PUVs in the Philippines

Groups offer ways for Filipinos to oppose PUV modernization program

Jene-Anne Pangue

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Groups offer ways for Filipinos to oppose PUV modernization program
Here's how you can take part in these initiatives to oppose the public utility vehicle (PUV) modernization program

MANILA, Philippines – As the year-end deadline of traditional jeepney phaseout in the country draws near, several groups called on Filipinos to “strike a stand to save jeepneys” and oppose the public utility vehicle modernization program (PUVMP).

Groups such as Bayan, Anakbayan, and PISTON said that based on current numbers, around 30,000 jeepneys could be off the road by 2024, leading to an “imminent transport crisis.”

Artist and creatives groups such as PURVEYR, Kwago, Freelance Writers Guild of the Philippines, Makò Micro-Press, Mayday Multimedia, Tarantadong Kalbo, Didi Nyunyu, and Dan Matutina formed an Ad Hoc Coalition of Filipino Creatives to Save The Jeepney.

They also called on the government to reconsider the December 31 PUV consolidation deadline and reassess the PUVMP as it “clearly prioritizes the private sector over public interests.” It also threatens job loss of more than 200,000 drivers and operators, they said. (READ: Jeepney drivers fight Marcos’ ‘unjust’ modernization push as deadline nears)

To gather support from Filipinos against the jeepney phaseout, groups initiated a petition-signing campaign and an online exhibition, among others. These virtual calls came in conjunction with the two-week strike organized by transport groups. 

What’s the controversy surrounding PUVMP?

The PUVMP is a government program that intends to replace traditional jeepneys with modern ones that are supposed to release less carbon emissions, gases that contribute to climate change.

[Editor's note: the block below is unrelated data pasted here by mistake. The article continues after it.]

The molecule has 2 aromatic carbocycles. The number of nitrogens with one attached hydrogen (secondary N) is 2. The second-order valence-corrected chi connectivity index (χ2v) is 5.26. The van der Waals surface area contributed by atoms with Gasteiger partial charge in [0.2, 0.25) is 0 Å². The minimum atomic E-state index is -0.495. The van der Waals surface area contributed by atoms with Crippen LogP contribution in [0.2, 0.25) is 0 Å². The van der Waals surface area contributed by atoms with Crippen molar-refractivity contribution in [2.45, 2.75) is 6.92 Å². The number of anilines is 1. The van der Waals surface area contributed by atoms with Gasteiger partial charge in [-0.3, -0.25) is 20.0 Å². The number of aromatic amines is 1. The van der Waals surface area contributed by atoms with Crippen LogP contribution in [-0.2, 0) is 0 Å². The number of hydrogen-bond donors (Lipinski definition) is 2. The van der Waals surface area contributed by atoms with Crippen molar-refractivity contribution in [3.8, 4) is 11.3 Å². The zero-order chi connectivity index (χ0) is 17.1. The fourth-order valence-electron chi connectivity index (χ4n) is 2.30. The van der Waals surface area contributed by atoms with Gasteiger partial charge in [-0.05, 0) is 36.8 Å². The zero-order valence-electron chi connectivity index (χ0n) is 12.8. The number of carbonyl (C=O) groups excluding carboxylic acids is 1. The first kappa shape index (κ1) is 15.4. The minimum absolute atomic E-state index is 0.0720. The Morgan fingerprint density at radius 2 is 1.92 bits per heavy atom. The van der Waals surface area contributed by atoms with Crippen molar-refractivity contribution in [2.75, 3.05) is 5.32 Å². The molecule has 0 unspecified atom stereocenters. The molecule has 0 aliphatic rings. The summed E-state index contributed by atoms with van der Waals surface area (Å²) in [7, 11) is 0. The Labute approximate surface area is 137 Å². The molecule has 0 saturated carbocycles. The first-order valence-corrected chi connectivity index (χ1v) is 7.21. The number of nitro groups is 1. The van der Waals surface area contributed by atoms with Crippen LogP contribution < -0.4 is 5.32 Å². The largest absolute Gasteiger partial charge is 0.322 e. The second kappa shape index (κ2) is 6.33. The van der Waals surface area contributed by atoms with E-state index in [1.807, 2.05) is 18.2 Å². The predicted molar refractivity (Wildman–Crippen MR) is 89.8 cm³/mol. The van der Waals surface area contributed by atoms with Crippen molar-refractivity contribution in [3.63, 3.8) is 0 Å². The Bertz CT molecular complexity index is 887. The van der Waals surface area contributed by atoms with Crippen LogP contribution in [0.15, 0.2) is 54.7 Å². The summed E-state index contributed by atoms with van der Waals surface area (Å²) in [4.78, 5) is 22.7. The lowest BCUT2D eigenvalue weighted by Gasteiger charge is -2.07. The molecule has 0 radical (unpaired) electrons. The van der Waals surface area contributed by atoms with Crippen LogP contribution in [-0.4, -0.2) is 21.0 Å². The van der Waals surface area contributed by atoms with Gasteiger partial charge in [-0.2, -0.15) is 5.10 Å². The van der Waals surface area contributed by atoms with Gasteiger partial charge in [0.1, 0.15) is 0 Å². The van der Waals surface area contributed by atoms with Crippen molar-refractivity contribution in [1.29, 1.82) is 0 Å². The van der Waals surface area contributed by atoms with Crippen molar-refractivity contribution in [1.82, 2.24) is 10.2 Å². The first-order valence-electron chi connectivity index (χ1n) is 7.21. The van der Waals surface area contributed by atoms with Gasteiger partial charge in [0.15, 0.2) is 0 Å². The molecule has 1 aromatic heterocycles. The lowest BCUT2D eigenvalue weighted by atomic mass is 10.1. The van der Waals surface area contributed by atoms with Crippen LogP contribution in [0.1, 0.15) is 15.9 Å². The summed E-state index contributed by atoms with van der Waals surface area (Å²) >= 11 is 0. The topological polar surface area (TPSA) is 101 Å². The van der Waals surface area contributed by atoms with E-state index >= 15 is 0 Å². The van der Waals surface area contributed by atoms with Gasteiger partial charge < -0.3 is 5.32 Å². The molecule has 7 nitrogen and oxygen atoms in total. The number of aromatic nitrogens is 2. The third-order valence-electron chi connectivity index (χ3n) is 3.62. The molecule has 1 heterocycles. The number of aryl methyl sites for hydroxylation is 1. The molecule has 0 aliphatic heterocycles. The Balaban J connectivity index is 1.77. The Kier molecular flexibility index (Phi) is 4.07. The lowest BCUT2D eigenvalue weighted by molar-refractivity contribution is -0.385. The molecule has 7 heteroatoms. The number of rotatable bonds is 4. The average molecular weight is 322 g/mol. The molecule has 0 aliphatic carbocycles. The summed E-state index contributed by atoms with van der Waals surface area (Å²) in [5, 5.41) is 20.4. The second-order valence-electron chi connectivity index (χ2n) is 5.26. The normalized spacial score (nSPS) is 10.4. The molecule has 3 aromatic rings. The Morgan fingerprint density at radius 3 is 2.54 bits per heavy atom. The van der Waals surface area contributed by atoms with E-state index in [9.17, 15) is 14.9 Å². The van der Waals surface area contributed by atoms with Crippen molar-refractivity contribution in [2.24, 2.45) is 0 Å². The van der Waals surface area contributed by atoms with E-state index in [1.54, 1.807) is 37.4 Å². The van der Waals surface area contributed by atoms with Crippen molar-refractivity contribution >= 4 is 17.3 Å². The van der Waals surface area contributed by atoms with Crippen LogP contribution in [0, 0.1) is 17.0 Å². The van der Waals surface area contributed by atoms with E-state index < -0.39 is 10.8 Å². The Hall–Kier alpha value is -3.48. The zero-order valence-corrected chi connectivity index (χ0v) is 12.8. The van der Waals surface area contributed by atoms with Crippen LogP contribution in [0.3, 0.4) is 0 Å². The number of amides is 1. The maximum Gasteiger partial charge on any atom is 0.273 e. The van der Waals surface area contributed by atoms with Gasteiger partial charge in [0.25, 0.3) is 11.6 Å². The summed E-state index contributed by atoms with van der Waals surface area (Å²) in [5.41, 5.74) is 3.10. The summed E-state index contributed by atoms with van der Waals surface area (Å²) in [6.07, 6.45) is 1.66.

This is a laudable goal, but several groups, including jeepney operators and drivers, have criticized the implementation of the program. They say the cost of the new jeepneys is too steep, with too little financial support for jeepney drivers and operators.

The December 31 deadline currently being opposed by these groups is the deadline for jeepney drivers and operators to form cooperatives, the only way they can have access to certain loans that will allow them to buy the modern jeepneys.

To learn more about the PUVMP and why some commuter groups are critical of it, read this piece by mobility advocate Toix Cerna, who has studied the program since it began in 2017 under the Duterte administration.

Here’s how you can take part in these initiatives: 

Sign online petitions

Ad Hoc Coalition of Filipino Creatives to Save The Jeepney initiated a petition on Friday, December 29, to cancel the year-end deadline for franchise consolidation of jeepneys, and give more time and support for jeepney drivers and operators to be able to comply.

They argued that while the program intends to reduce greenhouse gas emissions from the transportation sector, any solution to the climate problem should be inclusive and just to various sectors of society.